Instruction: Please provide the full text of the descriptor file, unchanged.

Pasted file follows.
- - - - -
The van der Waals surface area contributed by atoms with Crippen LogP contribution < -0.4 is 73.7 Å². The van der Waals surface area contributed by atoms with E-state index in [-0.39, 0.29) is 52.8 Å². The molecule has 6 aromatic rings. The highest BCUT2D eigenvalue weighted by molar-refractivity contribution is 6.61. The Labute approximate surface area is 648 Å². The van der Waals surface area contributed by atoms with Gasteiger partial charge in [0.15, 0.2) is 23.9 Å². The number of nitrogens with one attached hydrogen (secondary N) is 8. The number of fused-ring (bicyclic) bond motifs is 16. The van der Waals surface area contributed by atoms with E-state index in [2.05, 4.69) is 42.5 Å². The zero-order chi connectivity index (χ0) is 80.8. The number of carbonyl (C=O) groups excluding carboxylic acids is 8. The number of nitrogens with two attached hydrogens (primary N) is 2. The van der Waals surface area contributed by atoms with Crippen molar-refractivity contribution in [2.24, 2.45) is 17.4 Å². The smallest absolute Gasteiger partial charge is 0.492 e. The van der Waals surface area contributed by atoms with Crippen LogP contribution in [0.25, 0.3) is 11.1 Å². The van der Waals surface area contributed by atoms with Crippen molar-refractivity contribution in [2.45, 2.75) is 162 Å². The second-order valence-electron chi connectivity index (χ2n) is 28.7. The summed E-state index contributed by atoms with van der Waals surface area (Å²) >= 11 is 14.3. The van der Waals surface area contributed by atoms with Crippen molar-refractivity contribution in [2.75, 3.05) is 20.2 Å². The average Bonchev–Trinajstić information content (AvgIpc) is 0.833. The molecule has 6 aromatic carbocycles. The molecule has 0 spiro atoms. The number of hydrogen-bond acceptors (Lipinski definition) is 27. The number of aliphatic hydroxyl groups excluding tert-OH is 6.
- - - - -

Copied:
The van der Waals surface area contributed by atoms with Crippen LogP contribution < -0.4 is 73.7 Å². The van der Waals surface area contributed by atoms with E-state index in [-0.39, 0.29) is 52.8 Å². The molecule has 6 aromatic rings. The highest BCUT2D eigenvalue weighted by molar-refractivity contribution is 6.61. The Labute approximate surface area is 648 Å². The van der Waals surface area contributed by atoms with Gasteiger partial charge in [0.15, 0.2) is 23.9 Å². The number of nitrogens with one attached hydrogen (secondary N) is 8. The number of fused-ring (bicyclic) bond motifs is 16. The van der Waals surface area contributed by atoms with E-state index in [2.05, 4.69) is 42.5 Å². The zero-order chi connectivity index (χ0) is 80.8. The number of carbonyl (C=O) groups excluding carboxylic acids is 8. The number of nitrogens with two attached hydrogens (primary N) is 2. The van der Waals surface area contributed by atoms with Crippen molar-refractivity contribution in [2.24, 2.45) is 17.4 Å². The smallest absolute Gasteiger partial charge is 0.492 e. The van der Waals surface area contributed by atoms with Crippen LogP contribution in [0.25, 0.3) is 11.1 Å². The van der Waals surface area contributed by atoms with Crippen molar-refractivity contribution in [2.45, 2.75) is 162 Å². The second-order valence-electron chi connectivity index (χ2n) is 28.7. The summed E-state index contributed by atoms with van der Waals surface area (Å²) >= 11 is 14.3. The van der Waals surface area contributed by atoms with Crippen molar-refractivity contribution in [2.75, 3.05) is 20.2 Å². The average Bonchev–Trinajstić information content (AvgIpc) is 0.833. The molecule has 6 aromatic carbocycles. The molecule has 0 spiro atoms. The number of hydrogen-bond acceptors (Lipinski definition) is 27. The number of aliphatic hydroxyl groups excluding tert-OH is 6.